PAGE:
In the evening I still feel woozy and begin to take Diamox – a drug that can help counter the affects of AMS – acute mountain sickness, or altitude sickness. We are at 4,000 metres (3,500 feet) and every day we are losing oxygen as we climb inexorably towards our goal. By the time we get to base camp there will only be 60 per cent of the oxygen in the air we breathe compared to sea-level. And even though I climb and hike a lot in the UK I have no idea whether I will manage this trek. We’ve already seen two people being evacuated off the trail – one on a stretcher, another on horseback. Both looked so pale and waxy it was like seeing ghosts. Another British woman, a couple of days ahead of us, has just died from AMS. But our guides have decades of experience and we stick to the rules – we only ascend up to 300 metres per day and stop if anyone is feeling ill. We are all well-equipped and despite it being May I am glad of my thermal underwear and multiple outer layers. In winter I can’t imagine how cold it must be up here.
The next two days go well for us. We climb up into the Cholungche valley and get up close and personal with one of the world’s most beautiful mountains – Ama Dablam.
That night in the local village we stare at the stars and take in the silhouettes of nearby Lhotse and Makalu – the world’s fourth and fifth highest peaks. All seven of us in our group go to bed in good spirits – for the first time it feels as if Everest is within our reach.
Then, as if to bring us back down to earth, the following two days are slow and tortuous. Heavy snowfalls see the temperatures plummet and steal any further views away from us. We struggle to find the path, now vanished. Finally, in the early morning light of day fifteen we rejoice at once more catching views of the high Hiamalaya, sparkling with fresh snow and stark against the dawn sky. We reach Everest Base Camp at 1pm the same afternoon. It’s been an arduous day and all I want to do upon our arrival is lie down and sleep. But while the views of Everest itself are obscured by cloud we take our obligatory photos and marvel at the Khumbu icefall and the glacier carving its way like a giant motorway down the valley.
The following day is another 4am start. By now it’s difficult to take even a few steps without getting out of breath and our 400-metre climb to the rocky summit of Kala Patthar – a mountain on the opposite side of the Khumbu valley to Everest – is one of the most difficult things I’ve ever done. Every few metres you have to stop and catch your breath. You can feel your heart racing in your chest and the headaches just don’t go away. But we’re now at 5,550 metres (18,500 feet) and when we get to the top of the mountain we are rewarded with crystal clear, blue-sky views of not just Everest itself but all the glacial valleys around us.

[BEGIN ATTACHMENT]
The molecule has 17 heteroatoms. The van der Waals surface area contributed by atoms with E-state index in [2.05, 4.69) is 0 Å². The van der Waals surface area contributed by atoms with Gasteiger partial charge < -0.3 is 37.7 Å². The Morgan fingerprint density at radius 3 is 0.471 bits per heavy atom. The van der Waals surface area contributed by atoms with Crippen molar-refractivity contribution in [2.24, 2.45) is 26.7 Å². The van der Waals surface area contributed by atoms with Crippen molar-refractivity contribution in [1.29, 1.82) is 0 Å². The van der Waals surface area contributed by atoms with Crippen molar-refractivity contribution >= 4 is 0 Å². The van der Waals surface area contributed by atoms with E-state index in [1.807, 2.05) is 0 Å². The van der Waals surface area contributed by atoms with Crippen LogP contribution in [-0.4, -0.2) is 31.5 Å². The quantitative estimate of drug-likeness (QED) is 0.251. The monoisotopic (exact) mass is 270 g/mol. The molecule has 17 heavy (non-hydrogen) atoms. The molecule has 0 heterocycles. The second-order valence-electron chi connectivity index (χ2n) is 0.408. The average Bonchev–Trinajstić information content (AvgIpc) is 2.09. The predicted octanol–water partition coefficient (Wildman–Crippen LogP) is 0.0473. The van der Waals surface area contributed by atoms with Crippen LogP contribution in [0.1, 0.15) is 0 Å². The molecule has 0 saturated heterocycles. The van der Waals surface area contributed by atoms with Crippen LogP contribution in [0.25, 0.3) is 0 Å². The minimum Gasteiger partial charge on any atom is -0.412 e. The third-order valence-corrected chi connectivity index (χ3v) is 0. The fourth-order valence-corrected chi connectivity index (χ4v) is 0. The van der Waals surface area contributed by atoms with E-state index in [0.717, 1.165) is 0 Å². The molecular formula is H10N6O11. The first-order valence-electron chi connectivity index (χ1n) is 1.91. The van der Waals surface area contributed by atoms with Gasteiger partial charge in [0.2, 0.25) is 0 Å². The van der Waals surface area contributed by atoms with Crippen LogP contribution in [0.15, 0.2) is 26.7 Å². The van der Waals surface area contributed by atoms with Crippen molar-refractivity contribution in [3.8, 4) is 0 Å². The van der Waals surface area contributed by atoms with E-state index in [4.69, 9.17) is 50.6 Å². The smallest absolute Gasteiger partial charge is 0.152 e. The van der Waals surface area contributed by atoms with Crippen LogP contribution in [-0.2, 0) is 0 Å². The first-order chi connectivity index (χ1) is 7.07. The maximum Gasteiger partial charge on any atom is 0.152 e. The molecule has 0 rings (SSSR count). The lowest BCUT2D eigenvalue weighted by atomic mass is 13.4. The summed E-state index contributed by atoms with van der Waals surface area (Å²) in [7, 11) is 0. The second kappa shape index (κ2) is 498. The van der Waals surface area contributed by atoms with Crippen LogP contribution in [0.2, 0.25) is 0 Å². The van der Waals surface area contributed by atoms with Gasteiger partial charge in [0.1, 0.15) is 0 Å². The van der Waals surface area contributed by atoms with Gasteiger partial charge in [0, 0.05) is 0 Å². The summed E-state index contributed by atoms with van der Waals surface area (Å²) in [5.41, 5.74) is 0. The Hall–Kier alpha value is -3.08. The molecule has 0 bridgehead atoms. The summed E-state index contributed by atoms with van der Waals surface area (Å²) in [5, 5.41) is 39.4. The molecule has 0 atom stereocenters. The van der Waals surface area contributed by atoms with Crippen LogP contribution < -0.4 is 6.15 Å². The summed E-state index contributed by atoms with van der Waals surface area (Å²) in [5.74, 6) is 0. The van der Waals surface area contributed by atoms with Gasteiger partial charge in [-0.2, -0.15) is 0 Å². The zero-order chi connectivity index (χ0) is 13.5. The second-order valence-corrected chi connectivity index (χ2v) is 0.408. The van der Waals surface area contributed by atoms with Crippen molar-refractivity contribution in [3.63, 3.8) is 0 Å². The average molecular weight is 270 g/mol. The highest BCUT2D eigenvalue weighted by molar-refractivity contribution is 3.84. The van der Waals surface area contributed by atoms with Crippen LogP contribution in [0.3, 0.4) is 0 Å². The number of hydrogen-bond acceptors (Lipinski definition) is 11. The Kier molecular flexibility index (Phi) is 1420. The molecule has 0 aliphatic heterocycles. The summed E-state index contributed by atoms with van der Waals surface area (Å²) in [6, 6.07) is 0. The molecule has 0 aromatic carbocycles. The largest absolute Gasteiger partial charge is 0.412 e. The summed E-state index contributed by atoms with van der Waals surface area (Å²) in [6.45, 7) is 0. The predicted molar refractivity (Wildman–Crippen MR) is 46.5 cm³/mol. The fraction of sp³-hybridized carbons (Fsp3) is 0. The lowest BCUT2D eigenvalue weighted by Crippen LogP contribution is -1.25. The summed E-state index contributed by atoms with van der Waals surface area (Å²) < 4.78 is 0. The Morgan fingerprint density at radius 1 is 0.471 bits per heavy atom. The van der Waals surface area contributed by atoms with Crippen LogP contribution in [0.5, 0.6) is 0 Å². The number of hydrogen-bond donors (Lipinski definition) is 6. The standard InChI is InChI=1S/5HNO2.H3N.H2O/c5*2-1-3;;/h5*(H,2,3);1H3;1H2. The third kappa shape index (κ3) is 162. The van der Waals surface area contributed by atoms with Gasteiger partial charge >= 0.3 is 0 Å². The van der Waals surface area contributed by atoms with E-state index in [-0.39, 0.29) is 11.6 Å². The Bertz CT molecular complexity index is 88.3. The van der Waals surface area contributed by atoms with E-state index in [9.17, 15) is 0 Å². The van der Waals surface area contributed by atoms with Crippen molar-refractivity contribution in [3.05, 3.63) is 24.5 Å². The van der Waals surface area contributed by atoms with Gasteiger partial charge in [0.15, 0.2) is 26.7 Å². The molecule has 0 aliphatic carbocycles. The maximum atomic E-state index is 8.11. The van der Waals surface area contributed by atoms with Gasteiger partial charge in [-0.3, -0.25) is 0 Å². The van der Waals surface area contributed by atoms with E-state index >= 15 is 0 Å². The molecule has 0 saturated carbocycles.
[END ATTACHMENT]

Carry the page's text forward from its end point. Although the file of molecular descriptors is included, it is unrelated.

Monju, our guide, shares hot tea and chapattis with us as we sit on the rocks and marvel.
The world’s highest mountain is just a couple of miles away, but its peak is still nine thousand feet above us. Even so, we have trekked continuously for sixteen days and climbed to nearly 19,000 feet ourselves. We are tired and sore and hungry, and have a five-day walk to get back to the trailhead. But at least from here it’s downhill all the way.
* Travel Facts
* Perry Buck used Crystal Mountain Treks to arrange his 21-day trek to Everest Base Camp. Prices begin at about £1,300 including all food, drinks, accommodation, guides and local transport. Visit www.crystalmountaintreks.com
* Perry flew from Birmingham to India via Dubai with Emirates and then with Jet Airways from India to Kathmandu. 30 and 90-day tourist visas for Nepal are available at Kathmandu airport for US $30 or $60. A return airfare to India is around £550 with an onward return flight to Kathmandu a further £200.
* The best times to trek in the Nepalese Himalayas are autumn (September-November) and winter-spring (February-May). During the summer months the mountains suffer large snowfalls and high winds due to the monsoon season.